A remake of Nadav Lapid’s 2014 drama of the same name, The Kindergarten Teacher tells the story of a teacher who becomes obsessed with the prodigal poetry skills of one of her five-year-old students. More importantly, it’s a metaphor for how creatively starved we are in the world of smart phones, video games, guns, and Trump. At times, the film is incredibly dark. And others, it’s strangely funny. Here, we chat about its complexities with the film’s director, Sara Colangelo and leading star, Maggie Gyllenhaal.
I saw that you had said that even though this is a remake, it’s a completely different movie than the original. What drew you to retell it?
Sara Colangelo: “I saw Nadav’s movie at Lincoln Center and was really blown away by it. I loved the bones of the story. I think there’s a beautiful allegory going on in his and in mine. Structurally, it’s talking about art in society. How much do you value practicality? How much do you value art? I thought rebooting it and rooting it in a woman’s point of view in this beautiful character of Lisa. To me that was special and was the pivot I wanted to make. I think Nadav very beautifully weaves the story between the student and female teacher’s point of view. I really wanted to get into the minutiae of Lisa’s life and her psychology. Even from a camera and visual standpoint, I wanted to tell the story through her eyes. I thought Nadav was doing very particular things. He was telling a story that was set in Israel in a country at war. He was looking at art in that realm. I felt that the United States has a different discussion that we can wage in a way.”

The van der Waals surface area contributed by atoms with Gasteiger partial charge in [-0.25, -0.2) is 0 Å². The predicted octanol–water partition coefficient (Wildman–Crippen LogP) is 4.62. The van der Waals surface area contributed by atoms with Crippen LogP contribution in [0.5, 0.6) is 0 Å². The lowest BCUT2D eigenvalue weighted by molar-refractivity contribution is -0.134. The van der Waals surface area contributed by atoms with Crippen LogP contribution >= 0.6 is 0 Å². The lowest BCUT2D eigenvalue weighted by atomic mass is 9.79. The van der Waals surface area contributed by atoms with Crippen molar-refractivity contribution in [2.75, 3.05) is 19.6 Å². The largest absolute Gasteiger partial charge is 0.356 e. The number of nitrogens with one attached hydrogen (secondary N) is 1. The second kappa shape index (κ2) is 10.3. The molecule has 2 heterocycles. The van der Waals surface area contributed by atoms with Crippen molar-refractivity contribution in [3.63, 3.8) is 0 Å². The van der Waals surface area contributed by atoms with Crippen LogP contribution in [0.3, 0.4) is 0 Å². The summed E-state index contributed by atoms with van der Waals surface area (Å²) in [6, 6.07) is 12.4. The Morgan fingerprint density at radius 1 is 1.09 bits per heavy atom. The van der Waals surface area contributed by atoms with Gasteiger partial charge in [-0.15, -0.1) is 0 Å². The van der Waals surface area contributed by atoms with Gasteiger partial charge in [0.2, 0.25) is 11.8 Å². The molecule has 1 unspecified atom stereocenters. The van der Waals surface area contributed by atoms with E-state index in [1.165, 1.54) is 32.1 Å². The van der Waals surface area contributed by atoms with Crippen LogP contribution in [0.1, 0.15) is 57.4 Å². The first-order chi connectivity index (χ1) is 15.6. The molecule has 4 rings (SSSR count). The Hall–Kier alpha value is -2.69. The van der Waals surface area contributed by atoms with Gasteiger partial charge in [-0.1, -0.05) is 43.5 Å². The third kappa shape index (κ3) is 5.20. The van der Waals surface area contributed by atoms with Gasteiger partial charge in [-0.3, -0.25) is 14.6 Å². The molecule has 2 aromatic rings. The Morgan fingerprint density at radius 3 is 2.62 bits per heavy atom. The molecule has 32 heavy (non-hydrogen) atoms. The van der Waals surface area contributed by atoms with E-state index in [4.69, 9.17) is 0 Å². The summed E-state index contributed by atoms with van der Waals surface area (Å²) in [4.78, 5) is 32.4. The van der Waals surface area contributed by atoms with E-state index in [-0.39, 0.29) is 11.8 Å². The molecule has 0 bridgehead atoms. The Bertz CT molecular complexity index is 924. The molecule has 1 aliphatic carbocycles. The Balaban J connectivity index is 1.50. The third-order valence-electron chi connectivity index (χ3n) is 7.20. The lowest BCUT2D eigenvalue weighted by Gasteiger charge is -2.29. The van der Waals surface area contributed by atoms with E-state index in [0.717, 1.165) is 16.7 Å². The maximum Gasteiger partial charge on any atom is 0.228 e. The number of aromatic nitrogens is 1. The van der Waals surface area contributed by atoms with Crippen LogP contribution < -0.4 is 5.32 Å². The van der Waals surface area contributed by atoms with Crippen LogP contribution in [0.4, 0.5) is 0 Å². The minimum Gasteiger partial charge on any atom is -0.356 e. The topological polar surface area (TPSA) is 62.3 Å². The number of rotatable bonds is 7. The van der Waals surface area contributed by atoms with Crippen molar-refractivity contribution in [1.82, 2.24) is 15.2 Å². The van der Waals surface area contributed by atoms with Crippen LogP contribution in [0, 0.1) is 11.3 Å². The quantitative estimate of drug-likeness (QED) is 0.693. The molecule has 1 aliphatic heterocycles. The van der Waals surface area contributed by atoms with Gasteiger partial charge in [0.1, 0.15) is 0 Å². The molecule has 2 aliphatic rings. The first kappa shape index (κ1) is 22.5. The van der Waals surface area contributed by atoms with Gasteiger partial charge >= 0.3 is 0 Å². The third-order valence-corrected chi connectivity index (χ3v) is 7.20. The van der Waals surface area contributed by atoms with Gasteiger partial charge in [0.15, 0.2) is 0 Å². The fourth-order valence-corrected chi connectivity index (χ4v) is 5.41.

What is the movie about to you?
Maggie Gyllenhaal: “I think in a lot of ways this is about the actual consequences of what happens when you starve a woman’s mind. It’s told from the point of view of a group of women filmmakers. Our point of view is that it’s fucking dire when you starve a woman’s mind, whereas maybe if a group of men made it, they would say, “That must be awful.” It’s funny—the way people respond to it. I don’t know if you saw the interview with Trevor Noah. It was about The Deuce but we were talking about The Kindergarten Teacher too. He’d seen only the trailer. He said, “I don’t understand. Is this a thriller or a horror movie or an intimate story about a woman?” I responded, “I love that you say that.” It isn’t any one of those things. In a way, it’s a combination of all of them. I think that it’s something new. It’s new because it’s feminine. Sara was able to make the space in her mind to express something feminine. It’s hard to do when you live in a masculine culture. She did it on the page and we did it in production. It’s a new thing.”
Sara Colangelo: “There were moments in the editing room when I was watching it and I was like, ‘I didn’t even necessarily intend for this to be like that.’ There’s this moment when Lisa is holding the snacks and I don’t know why but it’s so moving to me. We wanted to tilt the camera up to [her] but we didn’t know what [she] was going to do in that moment. There’s a dark comedy aspect to it at moments. I’m not sure I necessarily intended to move tonally in that direction. I think people sometimes feel a certain discomfort when you’re crossing boundaries and they laugh.”